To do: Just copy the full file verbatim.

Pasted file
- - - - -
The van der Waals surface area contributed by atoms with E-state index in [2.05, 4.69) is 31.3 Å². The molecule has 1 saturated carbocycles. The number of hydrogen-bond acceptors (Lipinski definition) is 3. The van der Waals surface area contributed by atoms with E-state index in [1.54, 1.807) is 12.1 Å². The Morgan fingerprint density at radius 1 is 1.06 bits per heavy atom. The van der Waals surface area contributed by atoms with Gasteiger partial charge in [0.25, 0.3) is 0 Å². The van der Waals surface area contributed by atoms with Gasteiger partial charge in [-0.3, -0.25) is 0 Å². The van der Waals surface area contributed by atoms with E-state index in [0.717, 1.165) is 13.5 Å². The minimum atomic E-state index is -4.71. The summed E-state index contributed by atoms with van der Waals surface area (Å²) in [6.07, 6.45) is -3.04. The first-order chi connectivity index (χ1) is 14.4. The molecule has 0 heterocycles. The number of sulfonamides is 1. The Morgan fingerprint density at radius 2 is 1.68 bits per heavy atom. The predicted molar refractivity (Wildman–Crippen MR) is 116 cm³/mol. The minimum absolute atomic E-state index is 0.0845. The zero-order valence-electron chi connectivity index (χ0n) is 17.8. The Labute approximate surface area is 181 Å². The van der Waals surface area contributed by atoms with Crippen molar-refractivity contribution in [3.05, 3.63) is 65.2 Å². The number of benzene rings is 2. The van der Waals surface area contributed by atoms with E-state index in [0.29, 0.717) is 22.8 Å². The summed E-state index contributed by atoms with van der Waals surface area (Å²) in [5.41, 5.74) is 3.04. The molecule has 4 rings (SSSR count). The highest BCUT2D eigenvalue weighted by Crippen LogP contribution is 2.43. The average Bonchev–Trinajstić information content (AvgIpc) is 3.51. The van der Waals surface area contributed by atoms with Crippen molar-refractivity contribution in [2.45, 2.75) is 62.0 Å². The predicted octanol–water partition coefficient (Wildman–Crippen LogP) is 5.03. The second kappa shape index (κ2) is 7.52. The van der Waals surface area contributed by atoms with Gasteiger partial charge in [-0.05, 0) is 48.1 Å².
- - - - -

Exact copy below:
The van der Waals surface area contributed by atoms with E-state index in [2.05, 4.69) is 31.3 Å². The molecule has 1 saturated carbocycles. The number of hydrogen-bond acceptors (Lipinski definition) is 3. The van der Waals surface area contributed by atoms with E-state index in [1.54, 1.807) is 12.1 Å². The Morgan fingerprint density at radius 1 is 1.06 bits per heavy atom. The van der Waals surface area contributed by atoms with Gasteiger partial charge in [0.25, 0.3) is 0 Å². The van der Waals surface area contributed by atoms with Gasteiger partial charge in [-0.3, -0.25) is 0 Å². The van der Waals surface area contributed by atoms with E-state index in [0.717, 1.165) is 13.5 Å². The minimum atomic E-state index is -4.71. The summed E-state index contributed by atoms with van der Waals surface area (Å²) in [6.07, 6.45) is -3.04. The first-order chi connectivity index (χ1) is 14.4. The molecule has 0 heterocycles. The number of sulfonamides is 1. The Morgan fingerprint density at radius 2 is 1.68 bits per heavy atom. The predicted molar refractivity (Wildman–Crippen MR) is 116 cm³/mol. The minimum absolute atomic E-state index is 0.0845. The zero-order valence-electron chi connectivity index (χ0n) is 17.8. The Labute approximate surface area is 181 Å². The van der Waals surface area contributed by atoms with Crippen molar-refractivity contribution in [3.05, 3.63) is 65.2 Å². The number of benzene rings is 2. The van der Waals surface area contributed by atoms with E-state index in [0.29, 0.717) is 22.8 Å². The summed E-state index contributed by atoms with van der Waals surface area (Å²) in [5.41, 5.74) is 3.04. The molecule has 4 rings (SSSR count). The highest BCUT2D eigenvalue weighted by Crippen LogP contribution is 2.43. The average Bonchev–Trinajstić information content (AvgIpc) is 3.51. The van der Waals surface area contributed by atoms with Crippen molar-refractivity contribution in [2.45, 2.75) is 62.0 Å². The predicted octanol–water partition coefficient (Wildman–Crippen LogP) is 5.03. The second kappa shape index (κ2) is 7.52. The van der Waals surface area contributed by atoms with Gasteiger partial charge in [-0.05, 0) is 48.1 Å².